Obituary: Former owner of Toddington Manor dies

Sir Neville Bowman-Shaw
Sir Neville Bowman-Shaw

The former owner of Toddington Manor, Sir Neville Bowman-Shaw, who was one of the leading figures in the fork lift truck industry, has died .

Sir Neville and Lady Georgina Bowman-Shaw, bought the manor in 1979. At that time the house had only been partly lived in for 30 years and the garden was likened to “a jungle”.

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Sir Neville Bowman-Shaw NOQB9qtSqcKEPgE4KawA

When the house was habitable, they then started repairing the farmhouses and buildings.

In 1994, the main part of the farm was sold off, leaving Toddington Manor, which is listed Grade II, surrounded by 178 rolling acres of farmland, pasture and woodland, including a private cricket pitch, four ponds, a lake and its famous gardens.

Sir Neville, who died peacefully at home on July 11, aged 84, was a keen sportsman, and, for more than 30 years, Toddington Manor had a noted pheasant and partridge shoot, with additional shooting rights over 800 neighbouring acres of land.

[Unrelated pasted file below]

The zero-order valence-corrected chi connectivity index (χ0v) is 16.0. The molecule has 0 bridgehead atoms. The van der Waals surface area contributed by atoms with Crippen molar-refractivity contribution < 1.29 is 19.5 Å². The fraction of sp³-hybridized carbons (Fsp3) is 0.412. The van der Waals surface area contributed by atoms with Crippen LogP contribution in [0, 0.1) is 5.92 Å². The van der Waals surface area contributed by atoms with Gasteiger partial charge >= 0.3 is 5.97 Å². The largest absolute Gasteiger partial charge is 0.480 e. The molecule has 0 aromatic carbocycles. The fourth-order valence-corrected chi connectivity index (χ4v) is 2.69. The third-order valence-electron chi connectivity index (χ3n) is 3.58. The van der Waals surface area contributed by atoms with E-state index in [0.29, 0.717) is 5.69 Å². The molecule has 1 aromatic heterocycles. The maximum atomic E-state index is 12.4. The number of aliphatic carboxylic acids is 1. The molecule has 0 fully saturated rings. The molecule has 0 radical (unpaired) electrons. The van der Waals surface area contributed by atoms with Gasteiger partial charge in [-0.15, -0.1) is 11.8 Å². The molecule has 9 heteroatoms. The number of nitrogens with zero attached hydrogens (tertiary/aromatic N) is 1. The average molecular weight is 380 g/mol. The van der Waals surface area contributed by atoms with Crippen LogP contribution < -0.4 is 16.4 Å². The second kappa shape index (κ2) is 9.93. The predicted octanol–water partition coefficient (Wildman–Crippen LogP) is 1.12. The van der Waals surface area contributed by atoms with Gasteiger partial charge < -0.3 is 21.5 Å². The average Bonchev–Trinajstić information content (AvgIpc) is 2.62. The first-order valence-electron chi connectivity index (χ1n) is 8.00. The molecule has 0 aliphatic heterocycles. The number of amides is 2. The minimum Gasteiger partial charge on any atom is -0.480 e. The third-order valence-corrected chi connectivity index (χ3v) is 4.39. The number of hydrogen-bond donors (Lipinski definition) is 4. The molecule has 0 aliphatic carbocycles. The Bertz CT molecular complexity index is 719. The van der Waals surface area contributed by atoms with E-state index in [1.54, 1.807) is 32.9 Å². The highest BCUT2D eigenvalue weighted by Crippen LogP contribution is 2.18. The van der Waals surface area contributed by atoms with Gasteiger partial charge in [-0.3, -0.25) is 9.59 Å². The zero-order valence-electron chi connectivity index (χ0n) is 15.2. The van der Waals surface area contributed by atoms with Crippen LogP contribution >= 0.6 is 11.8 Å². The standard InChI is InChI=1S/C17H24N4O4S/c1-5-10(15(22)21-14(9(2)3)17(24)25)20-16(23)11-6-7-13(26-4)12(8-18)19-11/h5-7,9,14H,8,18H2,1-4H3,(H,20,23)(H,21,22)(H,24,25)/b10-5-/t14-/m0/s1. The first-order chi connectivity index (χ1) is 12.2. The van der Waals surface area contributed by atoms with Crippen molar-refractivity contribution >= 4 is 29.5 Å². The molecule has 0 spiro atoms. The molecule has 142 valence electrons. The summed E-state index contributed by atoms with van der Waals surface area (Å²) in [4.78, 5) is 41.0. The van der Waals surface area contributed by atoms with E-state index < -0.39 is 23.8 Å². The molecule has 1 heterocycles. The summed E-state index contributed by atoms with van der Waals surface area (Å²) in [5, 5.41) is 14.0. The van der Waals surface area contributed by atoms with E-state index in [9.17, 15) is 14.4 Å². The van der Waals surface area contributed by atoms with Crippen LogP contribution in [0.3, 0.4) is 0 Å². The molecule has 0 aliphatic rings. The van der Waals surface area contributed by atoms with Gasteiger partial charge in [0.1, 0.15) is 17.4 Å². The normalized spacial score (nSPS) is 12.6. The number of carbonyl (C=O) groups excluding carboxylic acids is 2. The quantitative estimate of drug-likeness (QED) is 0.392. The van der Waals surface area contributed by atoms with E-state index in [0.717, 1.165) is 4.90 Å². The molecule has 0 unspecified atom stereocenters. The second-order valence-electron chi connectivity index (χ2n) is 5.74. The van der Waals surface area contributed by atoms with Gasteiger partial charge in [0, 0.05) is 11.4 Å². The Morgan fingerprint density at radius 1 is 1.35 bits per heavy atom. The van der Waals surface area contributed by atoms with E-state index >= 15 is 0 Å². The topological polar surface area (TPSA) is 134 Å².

Sir Neville and his brother Trevor started Lancer Boss in 1950s – the biggest company in Leighton Buzzard for years, with some 2,000 being employed at one point.

A former High Sheriff of Bedfordshire, Sir Neville was recommended by then Prime Minister, Margaret Thatcher, for a knighthood in 1984 for exporting 85% of Lancer Boss’s output.

Lancer Boss went into receivership in 1994 because of difficulties at its German affiliate Steinbock Boss.

Subsequently Lancer Boss was acquired by Jungheinrich who closed the Leighton factory in 2003.

In 1997, Sir Neville founded Samuk, from where he retired in 2012 after a career spanning more than 60 years in the fork lift truck industry, and moved to Fritwell, Oxfordshire.

> A Service of Thanksgiving for Sir Neville was held at St Olav’s Church in Fritwell on July 22.